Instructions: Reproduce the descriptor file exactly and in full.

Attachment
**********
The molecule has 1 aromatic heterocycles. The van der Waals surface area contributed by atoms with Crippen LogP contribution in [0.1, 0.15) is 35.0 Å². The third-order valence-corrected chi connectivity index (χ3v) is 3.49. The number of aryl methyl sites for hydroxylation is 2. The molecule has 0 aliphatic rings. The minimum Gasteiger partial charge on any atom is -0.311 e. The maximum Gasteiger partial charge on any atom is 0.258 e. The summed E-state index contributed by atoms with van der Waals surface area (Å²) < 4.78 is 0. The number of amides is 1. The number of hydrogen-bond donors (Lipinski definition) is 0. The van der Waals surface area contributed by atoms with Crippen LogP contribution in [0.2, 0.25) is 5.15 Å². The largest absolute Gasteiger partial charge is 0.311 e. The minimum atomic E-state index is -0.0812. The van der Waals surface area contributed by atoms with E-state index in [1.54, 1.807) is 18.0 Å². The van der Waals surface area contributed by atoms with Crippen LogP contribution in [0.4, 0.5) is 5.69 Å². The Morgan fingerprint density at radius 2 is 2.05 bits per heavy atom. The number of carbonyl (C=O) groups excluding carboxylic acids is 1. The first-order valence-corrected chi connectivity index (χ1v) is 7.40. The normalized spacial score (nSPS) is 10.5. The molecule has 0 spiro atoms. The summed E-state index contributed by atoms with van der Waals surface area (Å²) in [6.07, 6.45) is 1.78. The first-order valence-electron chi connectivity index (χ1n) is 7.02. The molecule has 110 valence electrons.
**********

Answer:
The molecule has 1 aromatic heterocycles. The van der Waals surface area contributed by atoms with Crippen LogP contribution in [0.1, 0.15) is 35.0 Å². The third-order valence-corrected chi connectivity index (χ3v) is 3.49. The number of aryl methyl sites for hydroxylation is 2. The molecule has 0 aliphatic rings. The minimum Gasteiger partial charge on any atom is -0.311 e. The maximum Gasteiger partial charge on any atom is 0.258 e. The summed E-state index contributed by atoms with van der Waals surface area (Å²) < 4.78 is 0. The number of amides is 1. The number of hydrogen-bond donors (Lipinski definition) is 0. The van der Waals surface area contributed by atoms with Crippen LogP contribution in [0.2, 0.25) is 5.15 Å². The largest absolute Gasteiger partial charge is 0.311 e. The minimum atomic E-state index is -0.0812. The van der Waals surface area contributed by atoms with E-state index in [1.54, 1.807) is 18.0 Å². The van der Waals surface area contributed by atoms with Crippen LogP contribution in [0.4, 0.5) is 5.69 Å². The Morgan fingerprint density at radius 2 is 2.05 bits per heavy atom. The number of carbonyl (C=O) groups excluding carboxylic acids is 1. The first-order valence-corrected chi connectivity index (χ1v) is 7.40. The normalized spacial score (nSPS) is 10.5. The molecule has 0 spiro atoms. The summed E-state index contributed by atoms with van der Waals surface area (Å²) in [6.07, 6.45) is 1.78. The first-order valence-electron chi connectivity index (χ1n) is 7.02. The molecule has 110 valence electrons.